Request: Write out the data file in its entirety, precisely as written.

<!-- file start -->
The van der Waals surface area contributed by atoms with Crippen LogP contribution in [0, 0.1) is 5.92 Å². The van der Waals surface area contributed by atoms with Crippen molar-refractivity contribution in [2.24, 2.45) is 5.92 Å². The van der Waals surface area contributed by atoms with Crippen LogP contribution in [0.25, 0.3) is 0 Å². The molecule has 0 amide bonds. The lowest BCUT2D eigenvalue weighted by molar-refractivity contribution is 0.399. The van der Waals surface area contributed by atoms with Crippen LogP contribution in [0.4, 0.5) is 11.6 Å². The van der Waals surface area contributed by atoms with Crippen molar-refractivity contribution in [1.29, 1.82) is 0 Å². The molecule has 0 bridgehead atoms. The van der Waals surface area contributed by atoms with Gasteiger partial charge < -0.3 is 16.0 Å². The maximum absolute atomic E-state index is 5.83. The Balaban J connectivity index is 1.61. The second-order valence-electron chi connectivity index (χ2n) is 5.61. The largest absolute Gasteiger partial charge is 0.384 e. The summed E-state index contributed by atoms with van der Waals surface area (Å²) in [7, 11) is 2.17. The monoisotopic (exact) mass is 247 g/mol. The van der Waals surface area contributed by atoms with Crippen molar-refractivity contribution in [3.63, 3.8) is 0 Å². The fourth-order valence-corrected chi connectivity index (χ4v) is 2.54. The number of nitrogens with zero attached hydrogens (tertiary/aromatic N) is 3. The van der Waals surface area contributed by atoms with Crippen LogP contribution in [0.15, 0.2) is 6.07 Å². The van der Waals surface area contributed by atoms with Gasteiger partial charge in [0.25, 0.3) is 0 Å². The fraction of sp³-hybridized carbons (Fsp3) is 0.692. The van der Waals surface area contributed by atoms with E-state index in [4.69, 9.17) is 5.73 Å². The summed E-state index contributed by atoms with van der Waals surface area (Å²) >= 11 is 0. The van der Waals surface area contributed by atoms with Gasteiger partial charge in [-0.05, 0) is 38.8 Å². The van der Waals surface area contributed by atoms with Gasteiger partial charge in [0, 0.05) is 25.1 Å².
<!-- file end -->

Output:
The van der Waals surface area contributed by atoms with Crippen LogP contribution in [0, 0.1) is 5.92 Å². The van der Waals surface area contributed by atoms with Crippen molar-refractivity contribution in [2.24, 2.45) is 5.92 Å². The van der Waals surface area contributed by atoms with Crippen LogP contribution in [0.25, 0.3) is 0 Å². The molecule has 0 amide bonds. The lowest BCUT2D eigenvalue weighted by molar-refractivity contribution is 0.399. The van der Waals surface area contributed by atoms with Crippen LogP contribution in [0.4, 0.5) is 11.6 Å². The van der Waals surface area contributed by atoms with Crippen molar-refractivity contribution in [1.29, 1.82) is 0 Å². The molecule has 0 bridgehead atoms. The van der Waals surface area contributed by atoms with Gasteiger partial charge < -0.3 is 16.0 Å². The maximum absolute atomic E-state index is 5.83. The Balaban J connectivity index is 1.61. The second-order valence-electron chi connectivity index (χ2n) is 5.61. The largest absolute Gasteiger partial charge is 0.384 e. The summed E-state index contributed by atoms with van der Waals surface area (Å²) in [7, 11) is 2.17. The monoisotopic (exact) mass is 247 g/mol. The van der Waals surface area contributed by atoms with Crippen molar-refractivity contribution in [3.63, 3.8) is 0 Å². The fourth-order valence-corrected chi connectivity index (χ4v) is 2.54. The number of nitrogens with zero attached hydrogens (tertiary/aromatic N) is 3. The van der Waals surface area contributed by atoms with Crippen LogP contribution in [0.15, 0.2) is 6.07 Å². The van der Waals surface area contributed by atoms with Gasteiger partial charge in [0.25, 0.3) is 0 Å². The fraction of sp³-hybridized carbons (Fsp3) is 0.692. The van der Waals surface area contributed by atoms with E-state index in [4.69, 9.17) is 5.73 Å². The summed E-state index contributed by atoms with van der Waals surface area (Å²) >= 11 is 0. The van der Waals surface area contributed by atoms with Gasteiger partial charge in [-0.05, 0) is 38.8 Å². The van der Waals surface area contributed by atoms with Gasteiger partial charge in [0, 0.05) is 25.1 Å².